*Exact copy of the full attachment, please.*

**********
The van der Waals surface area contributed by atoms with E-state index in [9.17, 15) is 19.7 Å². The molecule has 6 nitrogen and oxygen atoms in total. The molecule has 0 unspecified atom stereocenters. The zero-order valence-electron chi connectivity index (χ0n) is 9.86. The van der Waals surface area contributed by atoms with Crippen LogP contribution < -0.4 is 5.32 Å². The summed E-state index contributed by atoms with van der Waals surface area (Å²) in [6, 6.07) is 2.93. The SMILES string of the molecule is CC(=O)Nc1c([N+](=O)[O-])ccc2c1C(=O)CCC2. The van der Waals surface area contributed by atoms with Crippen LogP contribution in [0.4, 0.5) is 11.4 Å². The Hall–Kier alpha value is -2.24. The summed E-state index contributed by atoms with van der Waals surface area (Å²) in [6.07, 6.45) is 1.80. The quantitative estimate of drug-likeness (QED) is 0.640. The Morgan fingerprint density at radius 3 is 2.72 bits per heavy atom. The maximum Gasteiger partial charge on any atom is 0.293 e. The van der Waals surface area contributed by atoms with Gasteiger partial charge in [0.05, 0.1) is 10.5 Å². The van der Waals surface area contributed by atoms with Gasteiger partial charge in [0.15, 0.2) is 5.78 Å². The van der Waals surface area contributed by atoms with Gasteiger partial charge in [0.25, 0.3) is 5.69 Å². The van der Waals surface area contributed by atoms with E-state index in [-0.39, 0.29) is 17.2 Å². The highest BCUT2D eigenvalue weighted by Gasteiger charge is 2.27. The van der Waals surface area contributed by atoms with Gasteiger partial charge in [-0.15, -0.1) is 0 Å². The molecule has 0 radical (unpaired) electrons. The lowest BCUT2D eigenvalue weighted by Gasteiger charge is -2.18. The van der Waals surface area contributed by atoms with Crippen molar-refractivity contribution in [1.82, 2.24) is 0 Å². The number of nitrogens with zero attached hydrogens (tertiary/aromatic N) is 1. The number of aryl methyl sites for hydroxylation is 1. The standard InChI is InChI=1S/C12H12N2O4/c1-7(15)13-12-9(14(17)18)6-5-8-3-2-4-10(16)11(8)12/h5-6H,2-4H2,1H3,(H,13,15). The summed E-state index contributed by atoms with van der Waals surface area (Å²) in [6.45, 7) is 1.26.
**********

The van der Waals surface area contributed by atoms with E-state index in [9.17, 15) is 19.7 Å². The molecule has 6 nitrogen and oxygen atoms in total. The molecule has 0 unspecified atom stereocenters. The zero-order valence-electron chi connectivity index (χ0n) is 9.86. The van der Waals surface area contributed by atoms with Crippen LogP contribution < -0.4 is 5.32 Å². The summed E-state index contributed by atoms with van der Waals surface area (Å²) in [6, 6.07) is 2.93. The SMILES string of the molecule is CC(=O)Nc1c([N+](=O)[O-])ccc2c1C(=O)CCC2. The van der Waals surface area contributed by atoms with Crippen LogP contribution in [0.4, 0.5) is 11.4 Å². The Hall–Kier alpha value is -2.24. The summed E-state index contributed by atoms with van der Waals surface area (Å²) in [6.07, 6.45) is 1.80. The quantitative estimate of drug-likeness (QED) is 0.640. The Morgan fingerprint density at radius 3 is 2.72 bits per heavy atom. The maximum Gasteiger partial charge on any atom is 0.293 e. The van der Waals surface area contributed by atoms with Gasteiger partial charge in [0.05, 0.1) is 10.5 Å². The van der Waals surface area contributed by atoms with Gasteiger partial charge in [0.15, 0.2) is 5.78 Å². The van der Waals surface area contributed by atoms with Gasteiger partial charge in [0.25, 0.3) is 5.69 Å². The van der Waals surface area contributed by atoms with E-state index in [-0.39, 0.29) is 17.2 Å². The highest BCUT2D eigenvalue weighted by Gasteiger charge is 2.27. The van der Waals surface area contributed by atoms with Gasteiger partial charge in [-0.15, -0.1) is 0 Å². The molecule has 0 radical (unpaired) electrons. The lowest BCUT2D eigenvalue weighted by Gasteiger charge is -2.18. The van der Waals surface area contributed by atoms with Crippen molar-refractivity contribution in [1.82, 2.24) is 0 Å². The number of nitrogens with zero attached hydrogens (tertiary/aromatic N) is 1. The number of aryl methyl sites for hydroxylation is 1. The standard InChI is InChI=1S/C12H12N2O4/c1-7(15)13-12-9(14(17)18)6-5-8-3-2-4-10(16)11(8)12/h5-6H,2-4H2,1H3,(H,13,15). The summed E-state index contributed by atoms with van der Waals surface area (Å²) in [6.45, 7) is 1.26.